It is to be noted that, after the comparison unit 305 succeeds in detection of a phase of spread spectrum codes PN by the spread spectrum code generation unit 301 synchronized with the spread spectrum codes of the reception signal, even before spread spectrum codes PN of 4,092 different initial phases from the spread spectrum code generation unit 301 are produced, if it can be decided that correlation calculation between the spread spectrum codes PN of the other initial phases and the reception signal are unnecessary, the later correlation value arithmetic operation process by the spread spectrum code synchronous phase calculation section 300A may be stopped.

[Second Example of a Configuration of the Spread Spectrum Code Synchronous Phase Calculation Section]

FIG. 10 shows a second example of a configuration of the spread spectrum code synchronous phase calculation section. The spread spectrum code synchronous phase calculation section of the second configuration example is denoted by 300B.

The spread spectrum code synchronous phase calculation section 300B of the second example is similar to the spread spectrum code synchronous phase calculation section 300A of the first example in that it includes a single spread spectrum code generation unit 301. However, the spread spectrum code synchronous phase calculation section 300B is different from the spread spectrum code synchronous phase calculation section 300A in that it includes a plurality of sets of a multiplier and an integrator for correlation calculation so that a plurality of correlation results between different spread spectrum codes PN and a reception signal are obtained per one period of the spread spectrum codes PN. Consequently, the spread spectrum code synchronous phase calculation section 300B of the second example can perform a correlation calculation process for addition result data at a higher rate than that in the first example.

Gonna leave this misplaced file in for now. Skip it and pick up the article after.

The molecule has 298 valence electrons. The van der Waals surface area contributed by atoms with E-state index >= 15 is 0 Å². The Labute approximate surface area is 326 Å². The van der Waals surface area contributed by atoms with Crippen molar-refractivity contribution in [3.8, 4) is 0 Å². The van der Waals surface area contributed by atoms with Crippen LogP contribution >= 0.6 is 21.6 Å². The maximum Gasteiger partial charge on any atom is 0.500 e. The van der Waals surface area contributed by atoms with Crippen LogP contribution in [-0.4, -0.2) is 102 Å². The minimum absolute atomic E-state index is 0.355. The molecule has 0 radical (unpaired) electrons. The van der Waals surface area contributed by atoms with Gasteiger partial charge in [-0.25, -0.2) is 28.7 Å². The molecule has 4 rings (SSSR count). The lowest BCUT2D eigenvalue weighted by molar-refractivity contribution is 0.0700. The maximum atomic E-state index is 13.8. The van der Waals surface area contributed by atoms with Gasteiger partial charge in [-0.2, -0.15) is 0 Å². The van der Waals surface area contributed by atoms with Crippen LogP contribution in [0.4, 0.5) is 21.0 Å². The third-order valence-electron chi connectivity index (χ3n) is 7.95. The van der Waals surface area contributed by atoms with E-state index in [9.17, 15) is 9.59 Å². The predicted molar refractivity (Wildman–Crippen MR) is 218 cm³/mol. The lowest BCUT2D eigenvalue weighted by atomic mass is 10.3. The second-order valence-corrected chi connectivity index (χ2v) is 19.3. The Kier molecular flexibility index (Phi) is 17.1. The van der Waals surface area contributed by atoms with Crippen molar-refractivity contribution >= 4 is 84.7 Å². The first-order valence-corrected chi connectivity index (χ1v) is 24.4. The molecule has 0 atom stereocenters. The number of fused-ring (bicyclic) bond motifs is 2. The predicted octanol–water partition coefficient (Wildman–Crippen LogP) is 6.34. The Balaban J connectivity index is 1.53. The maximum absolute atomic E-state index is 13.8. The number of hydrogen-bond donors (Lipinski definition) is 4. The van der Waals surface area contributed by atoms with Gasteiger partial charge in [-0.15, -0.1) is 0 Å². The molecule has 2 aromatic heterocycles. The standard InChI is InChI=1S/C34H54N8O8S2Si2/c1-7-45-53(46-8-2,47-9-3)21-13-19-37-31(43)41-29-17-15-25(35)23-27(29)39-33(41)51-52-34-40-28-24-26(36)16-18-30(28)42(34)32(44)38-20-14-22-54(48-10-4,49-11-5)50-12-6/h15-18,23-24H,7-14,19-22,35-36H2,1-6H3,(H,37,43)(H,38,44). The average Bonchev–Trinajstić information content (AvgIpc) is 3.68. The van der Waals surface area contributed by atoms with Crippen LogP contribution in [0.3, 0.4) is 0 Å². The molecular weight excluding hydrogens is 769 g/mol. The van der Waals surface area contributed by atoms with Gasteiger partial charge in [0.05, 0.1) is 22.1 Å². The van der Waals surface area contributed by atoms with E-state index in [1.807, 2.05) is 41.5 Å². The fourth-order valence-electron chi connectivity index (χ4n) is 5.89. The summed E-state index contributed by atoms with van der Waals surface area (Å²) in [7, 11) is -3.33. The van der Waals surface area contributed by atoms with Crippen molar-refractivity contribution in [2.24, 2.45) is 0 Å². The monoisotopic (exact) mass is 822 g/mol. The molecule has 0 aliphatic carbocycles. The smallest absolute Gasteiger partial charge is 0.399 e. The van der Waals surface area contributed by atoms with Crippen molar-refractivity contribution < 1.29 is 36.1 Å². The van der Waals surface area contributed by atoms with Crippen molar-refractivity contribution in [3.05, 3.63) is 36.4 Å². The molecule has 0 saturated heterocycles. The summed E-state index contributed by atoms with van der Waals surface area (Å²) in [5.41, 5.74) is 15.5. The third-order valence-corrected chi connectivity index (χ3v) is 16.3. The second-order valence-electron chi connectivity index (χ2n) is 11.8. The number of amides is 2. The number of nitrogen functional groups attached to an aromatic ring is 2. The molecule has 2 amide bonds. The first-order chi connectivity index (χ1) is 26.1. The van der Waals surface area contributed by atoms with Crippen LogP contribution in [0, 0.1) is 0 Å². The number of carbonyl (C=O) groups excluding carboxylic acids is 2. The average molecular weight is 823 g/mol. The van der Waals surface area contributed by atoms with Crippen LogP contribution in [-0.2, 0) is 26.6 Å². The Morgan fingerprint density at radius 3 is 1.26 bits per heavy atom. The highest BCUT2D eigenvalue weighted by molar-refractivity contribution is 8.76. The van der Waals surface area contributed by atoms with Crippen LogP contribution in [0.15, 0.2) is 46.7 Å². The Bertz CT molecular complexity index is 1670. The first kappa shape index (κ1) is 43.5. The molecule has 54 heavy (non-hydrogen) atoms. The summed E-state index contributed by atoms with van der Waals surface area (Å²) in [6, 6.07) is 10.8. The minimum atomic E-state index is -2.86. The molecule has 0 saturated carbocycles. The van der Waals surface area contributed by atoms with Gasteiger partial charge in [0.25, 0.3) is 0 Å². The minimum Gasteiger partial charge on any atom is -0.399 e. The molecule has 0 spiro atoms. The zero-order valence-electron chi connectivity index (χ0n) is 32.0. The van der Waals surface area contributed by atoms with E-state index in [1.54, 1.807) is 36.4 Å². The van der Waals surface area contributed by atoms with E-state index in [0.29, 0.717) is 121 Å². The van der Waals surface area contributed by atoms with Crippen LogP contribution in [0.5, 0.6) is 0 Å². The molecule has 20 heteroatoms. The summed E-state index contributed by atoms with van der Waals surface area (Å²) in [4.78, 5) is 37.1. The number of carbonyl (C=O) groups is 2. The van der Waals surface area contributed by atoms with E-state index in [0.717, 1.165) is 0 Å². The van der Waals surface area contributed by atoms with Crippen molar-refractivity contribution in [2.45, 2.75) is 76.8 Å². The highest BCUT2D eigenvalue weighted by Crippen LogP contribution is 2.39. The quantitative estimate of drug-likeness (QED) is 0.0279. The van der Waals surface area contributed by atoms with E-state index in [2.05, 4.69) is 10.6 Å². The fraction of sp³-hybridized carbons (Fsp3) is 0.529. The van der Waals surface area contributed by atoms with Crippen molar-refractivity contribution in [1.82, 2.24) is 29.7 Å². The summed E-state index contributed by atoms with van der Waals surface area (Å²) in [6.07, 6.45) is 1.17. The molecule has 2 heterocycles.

In particular, in the spread spectrum code synchronous phase calculation section 300B of the second example, m (m is an integer equal to or higher than 2) multipliers 311 c, 312 c, . . . , 31 mc and m integrators 321 c, 322 c, . . . , 32 mc for a cosine wave component. Further, m multipliers 311 s, 312 s, . . . , 31 ms and m integrators 321 s, 322 s, . . . , 32 ms are provided for a sine wave component.

Then, a cosine wave component SDrc of addition result data from the data addition processing section 200 is supplied at the same time to the multipliers 311 c, 312 c, . . . , 31 mc. Further, a sine wave component SDrs of the addition result data from the data addition processing section 200 is supplied at the same time to the multipliers 311 s, 312 s, . . . , 31 ms.

Meanwhile, a spread spectrum code PN from the spread spectrum code generation unit 301 is supplied to m-stage shift register 306. Then, an output SR1 of the first stage of the shift register 306 is supplied to the multipliers 311 c and 311 s; an output SR2 of the second stage is outputted to the multipliers 312 c and 312 s; an output SR3 of the third stage is outputted to the multipliers 313 c and 313 s; . . . ; and an output SRm of the mth stage is supplied to the multipliers 31 mc and 31 ms.

Then, multiplication outputs of the multipliers 311 c, 312 c, . . . , 31 mc are supplied to the integrators 321 c, 322 c, . . . , 32 mc, by which such multiplication outputs are cumulatively added for one period of the spread spectrum codes PN, respectively. Then, the cumulative integration values of the m integrators 321 c, 322 c, . . . , 32 mc are successively supplied to the absolute value arithmetic operation unit 304 as a result of successive changeover by a switch circuit 331 c.

Similarly, multiplication outputs of the multipliers 311 s, 312 s, . . . , 31 ms are supplied to the integrators 321 s, 322 s, . . . , 32 ms, by which such multiplication outputs are cumulatively added for one period of the spread spectrum codes PN, respectively. Then, the cumulative integration values of the m integrators 321 s, 322 s, . . . , 32 ms are successively supplied to the absolute value arithmetic operation unit 304 as a result of successive changeover by a switch circuit 331 s.